This product review is continued from Part 1.
What are the PowerSharp® benefits?
1) I’m a homeowner and occasional chain saw user who’s never bothered to learn how to sharpen a chain, preferring to pay my local Stihl dealer $11 to do it. Learning how to sharpen a chain isn’t difficult, I just have other priorities, haven’t bought the sharpening tools and lack the patience.
2) My chain always seems to get dull just when I need it most. Like the Sunday afternoon when I was sawing down a large Ficus tree that was too close to the house in Florida. I had sawn off the limbs and was working on the trunk when the blade started to get dull and was working me to death, lot’s of sawing with little progress. Being Sunday afternoon the local chain saw shop was closed, so I couldn’t get it sharpened. I had to stop work until the next weekend.
3) It’s aggravating to be delayed by a dull chain.
PowerSharp® Field Testing
Two things I wanted to learn about the Oregon PowerSharp® are:
- How well does it cut compared to a factory chain?
- Does the sharpening system really work?
To find out, my testing consisted of:
- Timed cuts with the Stihl factory bar and chain
- Timed cuts with the PowerSharp bar and chain
- Several hours of sawing with the PowerSharp to see how well it held an edge
- Trying out the PowerSharp quick sharpening system
Stihl Factory Bar and Chain – Timed Cuts
I began testing with a newly sharpened Stihl standard chain on my MS-210C chainsaw.
I cut a half-dozen discs off a ~14″ diameter log with the Stihl chain while my son timed each cut with a stopwatch. On average, the Stihl chain needed 20 seconds to make the cuts.
PowerSharp Bar and Chain – Timed Cuts
Next, I mounted the PowerSharp bar and chain on my Stihl chainsaw. Changing the bar and chain was quick and easy, needing only screwdriver.
I cut another half-dozen discs off the log with the PowerSharp, timing each cut with a stop watch. The PowerSharp needed 16 seconds on average for each cut. That’s about 4 seconds (or 20%) faster than the Stihl factory chain. I attributed this to the more aggressive cutters on the PowerSharp chain.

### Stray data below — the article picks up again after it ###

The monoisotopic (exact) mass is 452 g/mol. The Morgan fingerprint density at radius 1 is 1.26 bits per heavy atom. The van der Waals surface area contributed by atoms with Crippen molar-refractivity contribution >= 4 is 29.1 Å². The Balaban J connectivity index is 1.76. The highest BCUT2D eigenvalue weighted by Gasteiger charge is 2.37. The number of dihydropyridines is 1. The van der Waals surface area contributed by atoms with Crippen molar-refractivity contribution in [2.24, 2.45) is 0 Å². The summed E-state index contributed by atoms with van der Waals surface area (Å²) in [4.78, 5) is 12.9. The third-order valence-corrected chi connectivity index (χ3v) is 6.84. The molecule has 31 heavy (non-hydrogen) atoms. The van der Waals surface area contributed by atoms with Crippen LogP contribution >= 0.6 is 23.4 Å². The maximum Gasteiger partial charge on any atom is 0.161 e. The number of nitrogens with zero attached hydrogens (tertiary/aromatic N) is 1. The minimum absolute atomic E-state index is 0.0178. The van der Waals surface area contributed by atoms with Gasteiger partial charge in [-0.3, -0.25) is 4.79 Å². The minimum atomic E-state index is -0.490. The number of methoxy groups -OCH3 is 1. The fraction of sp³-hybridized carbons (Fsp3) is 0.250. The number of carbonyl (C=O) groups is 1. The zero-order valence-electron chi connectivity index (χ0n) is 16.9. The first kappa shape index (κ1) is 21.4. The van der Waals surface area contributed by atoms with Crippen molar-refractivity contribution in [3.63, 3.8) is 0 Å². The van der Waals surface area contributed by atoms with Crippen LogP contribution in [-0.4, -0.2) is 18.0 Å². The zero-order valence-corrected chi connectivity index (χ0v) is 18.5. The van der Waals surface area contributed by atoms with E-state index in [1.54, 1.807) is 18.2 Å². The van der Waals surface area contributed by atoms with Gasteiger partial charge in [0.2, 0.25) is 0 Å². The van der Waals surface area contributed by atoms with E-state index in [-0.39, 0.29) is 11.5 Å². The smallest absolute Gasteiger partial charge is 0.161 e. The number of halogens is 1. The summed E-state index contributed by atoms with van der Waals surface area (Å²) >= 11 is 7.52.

20% faster sawing is great but my main concern is working carefully rather than quickly, and I took comfort knowing the PowerSharp wouldn’t slow me down.
Compared to the standard Stihl chain, the PowerSharp was a bit different because it felt like the chain “melted” through the log and less pressure was needed on the bar. Relax and let the saw do the work.
Sawing up this felled tree was no problem with the Stihl chainsaw and PowerSharp chain.
I spent several hours sawing up a variety of fallen and live trees, both pine (softwood) and oak (hardwood). The PowerSharp worked really well – lasting longer than my lower back muscles!
Bar-Mounted Sharpening System
The cutters on the PowerSharp held an edge really well and was still sharp after sawing trees above ground. I turned my attention to logs on the ground that would put the chain in the dirt. The cutters now felt less than razor sharp.
The bar fits over two steel alignment studs in the bar-mounted sharpener and the sharpener is clamped over the bar. Be sure to shut off the motor first!
To sharpen the chain, start the motor, press the spring-loaded boot against a log and rev up the saw for 3 to 5 seconds. Notice the sparks flying!
After sharpening, I stopped the motor and felt the cutters. Razor sharp just like a new chain! Wish I had a PowerSharp system when I was working myself to death with a dull chain on that Ficus tree in Florida.
The PowerSharp system is a high quality, well made product that works. The speed and convenience of sharpening the chain in seconds is a huge benefit that will keep you going on the job. The sharpening system is foolproof and so easy anyone can do it.
The PowerSharp Starter Kit costs $65 to $75 – you only need to buy the guide bar and sharpener once.
PowerSharp replacement chains cost about $33, roughly twice the cost of standard factory chain – but PowerSharp is more economical if you add the cost of two sharpenings by the chainsaw dealer.
An easy to use and inexpensive tool for splitting logs for firewood is described in this follow-up project.
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